Court nullifies Kaduna’s bill to regulate pastors
•We will appeal verdict, says state govt
• Delivering judgment late is no issue, lawyers argue
A Kaduna State High Court has declared as illegal the Religious Regulatory Bill passed by the House of Assembly, saying it infringed the fundamental rights of pastors to propagate Christianity in the state.
Specifically, Justice Hajara Gwadah ruled that the plan by the government to issue licences to the pastors of Pentecostal Fellowship of Nigeria (PFN), using the bill, is a gross violation of their fundamental human rights, which guarantees the freedom of association and freedom of religion.
The judge also declared the bill as inconsistent with the Constitution of the Federal Republic of Nigeria 1999 (as amended) and, therefore illegal, null and void.
Gwadah, who lamented the action of the House of Assembly in proceeding to pass the bill into law despite pending court proceedings and a subsisting court injunction restraining the action, said it was “ an affront to this honourable court.”
The case was instituted by the PFN, Kaduna chapter, since 2016 against Governor Nasiru El-Rufai, the House of Assembly and the attorney general and commissioner for justice.
In his reaction, the State Director of Civil Litigation, Usman Sanusi, who represented the respondents, said the government would appeal the judgment.
The PFN’s lead counsel, Sanni Akani, who spoke to journalists expressed satisfaction with the judgment, pointing out that “Section 38 (1) of the constitution allows everybody to propagate his religion, in teaching, actions, in observance, and in worship.
“When you now say pastors should be licensed, you have infringed that section 38. That is why the court agrees with us that Section 6 of that bill that says that the government will set up a religious regulatory committee to screen pastors is against the constitution.”
Akani insisted: “The court said you can regulate religion, fundamental right is not absolute, but the issue of licensing pastors is against their constitutional rights.”
The state branch of the Christian Association of Nigeria (CAN), described the verdict as a landmark victory for all religious bodies in Kaduna.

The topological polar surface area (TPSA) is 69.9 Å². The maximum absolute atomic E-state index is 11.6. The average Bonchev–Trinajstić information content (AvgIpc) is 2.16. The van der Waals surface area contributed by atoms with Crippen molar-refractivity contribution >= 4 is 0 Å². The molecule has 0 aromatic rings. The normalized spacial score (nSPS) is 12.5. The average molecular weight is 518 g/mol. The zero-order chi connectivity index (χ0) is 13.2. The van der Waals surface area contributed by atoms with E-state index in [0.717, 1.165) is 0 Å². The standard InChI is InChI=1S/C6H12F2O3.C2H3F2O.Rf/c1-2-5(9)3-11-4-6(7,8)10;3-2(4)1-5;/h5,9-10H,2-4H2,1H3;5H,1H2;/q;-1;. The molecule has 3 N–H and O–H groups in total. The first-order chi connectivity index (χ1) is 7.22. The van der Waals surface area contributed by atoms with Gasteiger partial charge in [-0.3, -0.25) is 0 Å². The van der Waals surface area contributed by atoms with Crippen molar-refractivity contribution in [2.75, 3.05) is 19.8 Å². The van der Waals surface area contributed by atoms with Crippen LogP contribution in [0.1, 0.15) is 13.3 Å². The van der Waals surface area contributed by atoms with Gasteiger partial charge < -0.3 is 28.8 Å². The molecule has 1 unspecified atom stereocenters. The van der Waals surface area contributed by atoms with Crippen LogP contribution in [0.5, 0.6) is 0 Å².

The Chairman of CAN, Reverend John Joseph Hayab, said: “It shows that some of the excesses of Governor El-Rufai and the House of Assembly are now being exposed to the world. We are hundred percent in support of this judgment and a point has been made that you cannot trample on the fundamental rights of religious practices of the people.”
At the CAN secretariat in Kaduna and the PFN office in the city yesterday, some Christians were seen gathered in groups, celebrating the judgment.
One of the officials who spoke with The Guardian said: “Any attempt to force the religious bill will be resisted. We are ready to be on the streets in Kaduna and even Abuja to protest vehemently against any attempt to regulate our religion by not allowing us to preach or evangelise either in the public or privately.”
Legal experts are already expressing concern about the time within which the judgment was delivered after parties exchanged written addresses, wondering whether it could render the decision void. According to the rules, judgments are expected to be delivered not more than three months after written addresses.
But Abuja-based lawyer, Abubakar Sani, said the fact that the judgment came more than three months after final address would not cause any harm.
”The rule is not absolute. If you want to challenge the decision on appeal on that ground, it does not automatically entitle the court to set it aside, unless the court believes that the delay helped to affect the judgment of the judge,” he said.
Also, Lagos lawyer, Chris Okeke, said “such delays are provable by evidence.”
“I am also made to understand that this enactment by the Kaduna State government was made or attempted to be made when parties were in court. It is elementary law that such exercise of legislative powers was made les pendis. That it is les pendis makes it a double tragedy and raises the question: Do our institutions understand, appreciate and respect the rule of law and its ramifications and implications for our polity? I pray they are not dragging us to the point of saying good-bye to these cherished values, which represent the best of our modern civilisation.”
However, Akanni said the time the judgment was delivered was of no issue since parties only exchanged affidavits and did not call witnesses to warrant argument about the judge forgetting the demeanor and conduct of witnesses in the matter.
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